Ven led the Richardsons through the front door of his apartment building. Hannah and Nicholas immediately raced up the stairs, then stopped and turned back on reaching the landing. Hannah called down — “Where do we go?”
“Third floor. Apartment 32, first door on the left. It’s open.” The children then raced away, leaving their parents and Ven to their slow ascent. The building had been erected without an elevator in the 1950s, and since it housed university students and recent graduates almost exclusively, no thought had ever been given to installing one to relieve the burden on its fresh-legged tenants.
Quentin, whose legs were too long to ascend a single step comfortably, began climbing two steps with each stride. Ven held back his own pace to stay with Bonnie-B, who asked if he was excited for the move.
“Relieved, more than anything else.” As they reached the second floor, a popular song with a rousing beat blared from an apartment down the hall. “Feel like I’ve been living out of boxes the last few days. Just want to get this over with.”
“Patience, Ven.” The young man always appreciated the calming sound of Bonnie-B’s voice. “You’ll be there soon enough. Try to live in the moment.” Ven returned her energetic smile, and for the first time that day was glad to have the Richardson’s assistance. He then looked up the final set of stairs, and saw Hannah, her short arms under the banker’s box that contained his few kitchen utensils. Her eyes were only slightly above the box’s lid, and her right foot was reaching blindly and with hesitation for the first step down.
“Whoa there!” Ven raced up the steps, and placed a hand on the front of the box. “Grab it by the handles, so you can see where you’re going.” He took the box from her, and demonstrated how to hold the box to give a clear view of her feet. Quentin then came, carrying three large boxes of books, each nearly too heavy for Ven to carry himself; father and daughter then began descending the stairs together, as Ven entered his apartment with Bonnie-B and Nicholas.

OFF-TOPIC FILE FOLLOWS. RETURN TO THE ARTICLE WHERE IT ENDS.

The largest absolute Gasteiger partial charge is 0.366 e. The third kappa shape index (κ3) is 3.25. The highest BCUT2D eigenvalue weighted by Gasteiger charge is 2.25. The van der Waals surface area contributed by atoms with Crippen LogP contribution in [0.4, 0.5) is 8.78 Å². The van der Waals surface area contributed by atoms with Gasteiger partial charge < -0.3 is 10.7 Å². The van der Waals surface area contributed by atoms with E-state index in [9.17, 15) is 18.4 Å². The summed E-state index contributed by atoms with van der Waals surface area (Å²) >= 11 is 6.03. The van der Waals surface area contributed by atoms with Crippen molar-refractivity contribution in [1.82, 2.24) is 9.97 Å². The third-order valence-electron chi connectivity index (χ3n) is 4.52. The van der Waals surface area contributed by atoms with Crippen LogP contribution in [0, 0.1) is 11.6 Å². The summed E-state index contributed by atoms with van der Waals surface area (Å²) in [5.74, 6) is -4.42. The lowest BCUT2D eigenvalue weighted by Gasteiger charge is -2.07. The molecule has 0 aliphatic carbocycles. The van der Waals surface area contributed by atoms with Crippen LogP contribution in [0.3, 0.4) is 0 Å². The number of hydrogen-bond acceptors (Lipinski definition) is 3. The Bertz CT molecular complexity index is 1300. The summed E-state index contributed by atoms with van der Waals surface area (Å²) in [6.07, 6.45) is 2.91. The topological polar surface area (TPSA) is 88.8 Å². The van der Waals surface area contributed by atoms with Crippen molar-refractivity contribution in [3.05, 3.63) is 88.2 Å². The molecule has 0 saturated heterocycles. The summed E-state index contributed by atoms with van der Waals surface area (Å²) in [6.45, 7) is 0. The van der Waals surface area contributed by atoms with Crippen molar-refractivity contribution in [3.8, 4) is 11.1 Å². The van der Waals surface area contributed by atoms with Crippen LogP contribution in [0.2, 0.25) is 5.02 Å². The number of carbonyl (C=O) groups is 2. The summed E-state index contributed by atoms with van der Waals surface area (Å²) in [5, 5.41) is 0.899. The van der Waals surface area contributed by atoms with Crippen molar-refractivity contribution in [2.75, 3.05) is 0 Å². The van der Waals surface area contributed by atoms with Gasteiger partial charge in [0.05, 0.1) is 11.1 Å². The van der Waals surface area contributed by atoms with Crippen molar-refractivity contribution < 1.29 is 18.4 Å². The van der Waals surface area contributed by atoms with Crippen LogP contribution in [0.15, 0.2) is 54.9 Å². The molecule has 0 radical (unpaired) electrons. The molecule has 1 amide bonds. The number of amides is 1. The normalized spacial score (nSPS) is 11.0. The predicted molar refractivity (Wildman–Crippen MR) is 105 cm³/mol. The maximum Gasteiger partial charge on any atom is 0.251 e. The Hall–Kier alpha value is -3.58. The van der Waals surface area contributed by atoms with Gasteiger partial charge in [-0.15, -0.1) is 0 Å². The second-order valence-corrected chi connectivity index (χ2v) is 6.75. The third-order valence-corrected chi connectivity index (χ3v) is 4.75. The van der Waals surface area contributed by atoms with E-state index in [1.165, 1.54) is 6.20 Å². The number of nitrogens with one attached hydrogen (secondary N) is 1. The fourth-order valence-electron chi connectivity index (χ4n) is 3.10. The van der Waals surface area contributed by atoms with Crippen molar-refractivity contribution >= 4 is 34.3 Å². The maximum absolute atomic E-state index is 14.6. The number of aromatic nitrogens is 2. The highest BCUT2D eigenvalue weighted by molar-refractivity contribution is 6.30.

The boxes and crates were cleared from the apartment in three trips. The lightest containers were removed after the second, so Hannah was assigned guard duty outside the van as her family and Ven went up for the last run. Bonnie-B and Nicholas took down a pair of end tables and lamps, and were then relieved of further furniture duty. Ven struggled to keep up with Quentin as they moved the larger furniture down the narrow stairwells. Quentin’s remarkable strength and stamina, the qualities that made him a holy terror during touch football games at fellowship retreats, were on full display, and on many occassions Ven was convinced time would be saved by having Quentin do the work himself. Only his sense of responsibilty kept Ven from making that suggestion.
When the final piece of furniture (a futon Ven had purchased at a yard sale back in the fall) came down, a steady wind had begun, and clouds were forming overhead; the storm that Ven had heard in the forecast appeared on its way. The apartment now empty, Quentin then supervised the loading of the rental van, displaying the management and organizaitonal skills he had honed as a structural engineer. “Get the furniture and bulkier items into the van first — weight doesn’t matter. Now get the book boxes in, on the floor. Ven, where are those moving blankets I told you to ask for? Pack things in tight, don’t leave any space for stuff to slide around. Don’t leave anything fragile outside a box, if someone has to carry it on their lap that’ll be fine.” His tone was cool and commanding, his advice ever practical if not always easy to follow.
When Quentin closed the twin doors at the rear of the van, Ven glanced at his phone. Eighteen minutes before noon — they were far ahead of his most optimistic estimate. He was now definitely glad the Richardsons had come.
A sudden gust then swept across Ven’s face, and a raindrop fell on his forehead. He suggested they break for lunch, but Quentin dismissed the suggestion. “Let’s get you moved in to your new place, before the rain starts. Bonnie-B fixed us a big breakfast this morning, we’ll be fine with a late lunch.” Ven had barely eaten that morning, but the prospect of getting to his new place, and to avoid the weather, was more enticing than his hunger.
Nicholas looked up at his father. “Can I ride with Ven?” Ven flashed an approving smile at Quentin, but was met with a frown. “There’s no room in the back, and you’re not old enough to ride in the front.”
“I’ll ride with him.” Bonnie-B’s suprise offer surprised Ven, yet the idea instantly appealed to him. A moment later, he was behind the wheel with Bonnie-B in the passenger seat of the rental, followed by the Richardson’s sedan, as they headed south, away from the quiet college town where Ven had lived the past six years, into the city.